The concept of a winter festival dates back before the Romans and usually had more to do with the winter solstice than anything resembling today’s religions, and evolved into a Christian holiday.
Today, if you look around, this holiday and festival period has devolved back to a pagan party. Drive through the neighborhoods, walk through shopping centers, and watch television, you will not see very much religion. For that matter, most of the music you’ll hear will be winter related, not Christ related despite the name, Christmas Holiday.
When the earliest people recognized the winter solstice as being the day with the least amount of daylight, and that the following days’ light increased slightly one to the next, it was obviously party time. The next solar year was under way, and they needed to celebrate that. It was a gradual moving ahead, advancing toward the awakening with the arrival of the spring equinox.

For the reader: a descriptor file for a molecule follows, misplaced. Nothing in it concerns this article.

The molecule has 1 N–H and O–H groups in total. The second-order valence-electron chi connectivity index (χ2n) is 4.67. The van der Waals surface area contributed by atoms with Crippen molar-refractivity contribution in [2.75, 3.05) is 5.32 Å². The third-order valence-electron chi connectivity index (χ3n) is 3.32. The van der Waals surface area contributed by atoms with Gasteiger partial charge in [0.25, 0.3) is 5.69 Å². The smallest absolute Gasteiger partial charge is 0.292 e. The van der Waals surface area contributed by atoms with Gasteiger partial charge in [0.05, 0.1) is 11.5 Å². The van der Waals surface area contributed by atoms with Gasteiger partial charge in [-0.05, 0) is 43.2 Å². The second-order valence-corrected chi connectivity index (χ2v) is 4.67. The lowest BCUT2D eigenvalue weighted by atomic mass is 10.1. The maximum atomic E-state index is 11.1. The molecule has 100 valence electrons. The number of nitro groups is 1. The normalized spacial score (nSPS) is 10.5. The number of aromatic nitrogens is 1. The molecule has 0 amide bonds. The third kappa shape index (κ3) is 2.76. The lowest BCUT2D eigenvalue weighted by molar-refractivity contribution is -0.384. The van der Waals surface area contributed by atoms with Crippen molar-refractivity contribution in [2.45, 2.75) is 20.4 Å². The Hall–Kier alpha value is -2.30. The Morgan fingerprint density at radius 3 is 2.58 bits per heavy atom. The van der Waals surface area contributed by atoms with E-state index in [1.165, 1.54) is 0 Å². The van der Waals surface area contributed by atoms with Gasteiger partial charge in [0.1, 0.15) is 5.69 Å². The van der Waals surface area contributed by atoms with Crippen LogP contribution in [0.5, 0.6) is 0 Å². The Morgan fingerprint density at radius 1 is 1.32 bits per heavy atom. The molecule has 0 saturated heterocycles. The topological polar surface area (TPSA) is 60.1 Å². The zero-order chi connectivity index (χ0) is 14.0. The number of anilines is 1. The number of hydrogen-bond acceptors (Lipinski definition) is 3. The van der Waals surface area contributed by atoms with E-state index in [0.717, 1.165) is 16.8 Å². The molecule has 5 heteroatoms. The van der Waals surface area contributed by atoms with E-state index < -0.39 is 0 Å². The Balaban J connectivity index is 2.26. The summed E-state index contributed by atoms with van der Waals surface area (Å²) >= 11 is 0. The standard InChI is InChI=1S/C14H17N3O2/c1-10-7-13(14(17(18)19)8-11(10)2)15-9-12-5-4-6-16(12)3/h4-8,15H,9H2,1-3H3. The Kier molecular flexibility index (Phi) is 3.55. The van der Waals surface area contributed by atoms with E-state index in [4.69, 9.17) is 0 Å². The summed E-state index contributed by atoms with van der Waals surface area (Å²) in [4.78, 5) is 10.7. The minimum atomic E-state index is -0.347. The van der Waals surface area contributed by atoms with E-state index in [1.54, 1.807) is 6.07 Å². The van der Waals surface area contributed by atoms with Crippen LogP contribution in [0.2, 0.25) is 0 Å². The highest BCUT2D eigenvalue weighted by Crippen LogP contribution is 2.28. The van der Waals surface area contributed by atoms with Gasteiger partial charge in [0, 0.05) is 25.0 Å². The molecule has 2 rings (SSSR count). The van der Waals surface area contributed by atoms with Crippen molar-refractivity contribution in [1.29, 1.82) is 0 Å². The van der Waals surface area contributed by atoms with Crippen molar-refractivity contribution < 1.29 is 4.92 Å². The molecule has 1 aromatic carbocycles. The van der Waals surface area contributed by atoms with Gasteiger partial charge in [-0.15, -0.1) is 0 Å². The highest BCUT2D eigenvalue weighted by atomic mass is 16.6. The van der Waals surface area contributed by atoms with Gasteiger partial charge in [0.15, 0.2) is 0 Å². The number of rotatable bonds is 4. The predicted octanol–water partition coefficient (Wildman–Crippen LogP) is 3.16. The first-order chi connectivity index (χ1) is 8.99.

Our most ancient ancestors lived by the solar year. They planted, hunted, married, and bred their animals based on where the sun was in the sky. Grand monuments exist even today to attest to that. Think Stonehenge, and many traditional farmers around the world depend on the ancient solar year knowledge.
But, let’s get back to the party thing. Norse, that is Viking, invaders wee probably the last of the Europeans to continue the winter solstice pagan rituals and brought many of those into their invaded lands. Yuletide became Christmastide, for instance. The original Yule log and its burning was pagan as was the hanging of evergreen wreaths.
The Roman church found that it was far easier to incorporate pagan holidays into their religious program than to deny converts their pagan holidays and festivals. Think Saturnalia for example. Whew.
Regardless of what it is you’re celebrating, on or about December 21st, the world will welcome the winter solstice and six weeks later the ground hog will tell us there will be another six weeks of winter, and then six weeks later we will celebrate the spring equinox. Funny how that works.
The idea of the days getting longer brought joy to the so-called pagan world, and today, the period around the winter solstice brings warm fuzzy feelings to businesses across this vast nation of ours.
Until next time, read good books and stay regular
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